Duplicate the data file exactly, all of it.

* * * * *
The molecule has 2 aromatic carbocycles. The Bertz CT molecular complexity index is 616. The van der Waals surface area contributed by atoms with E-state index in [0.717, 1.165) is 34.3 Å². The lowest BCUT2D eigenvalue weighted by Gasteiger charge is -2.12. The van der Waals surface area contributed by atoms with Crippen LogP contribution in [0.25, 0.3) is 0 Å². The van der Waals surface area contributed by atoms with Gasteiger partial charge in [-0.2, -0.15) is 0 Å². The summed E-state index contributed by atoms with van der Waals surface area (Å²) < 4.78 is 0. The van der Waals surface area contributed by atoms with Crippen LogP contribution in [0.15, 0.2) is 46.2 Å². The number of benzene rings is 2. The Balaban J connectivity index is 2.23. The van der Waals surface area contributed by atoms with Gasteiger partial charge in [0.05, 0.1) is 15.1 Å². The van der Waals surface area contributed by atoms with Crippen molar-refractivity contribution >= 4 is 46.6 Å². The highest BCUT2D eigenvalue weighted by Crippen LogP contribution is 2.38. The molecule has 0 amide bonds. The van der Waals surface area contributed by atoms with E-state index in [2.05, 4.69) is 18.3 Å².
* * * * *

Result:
The molecule has 2 aromatic carbocycles. The Bertz CT molecular complexity index is 616. The van der Waals surface area contributed by atoms with E-state index in [0.717, 1.165) is 34.3 Å². The lowest BCUT2D eigenvalue weighted by Gasteiger charge is -2.12. The van der Waals surface area contributed by atoms with Crippen LogP contribution in [0.25, 0.3) is 0 Å². The van der Waals surface area contributed by atoms with Gasteiger partial charge in [-0.2, -0.15) is 0 Å². The summed E-state index contributed by atoms with van der Waals surface area (Å²) < 4.78 is 0. The van der Waals surface area contributed by atoms with Crippen LogP contribution in [0.15, 0.2) is 46.2 Å². The number of benzene rings is 2. The Balaban J connectivity index is 2.23. The van der Waals surface area contributed by atoms with Gasteiger partial charge in [0.05, 0.1) is 15.1 Å². The van der Waals surface area contributed by atoms with Crippen molar-refractivity contribution >= 4 is 46.6 Å². The highest BCUT2D eigenvalue weighted by Crippen LogP contribution is 2.38. The molecule has 0 amide bonds. The van der Waals surface area contributed by atoms with E-state index in [2.05, 4.69) is 18.3 Å².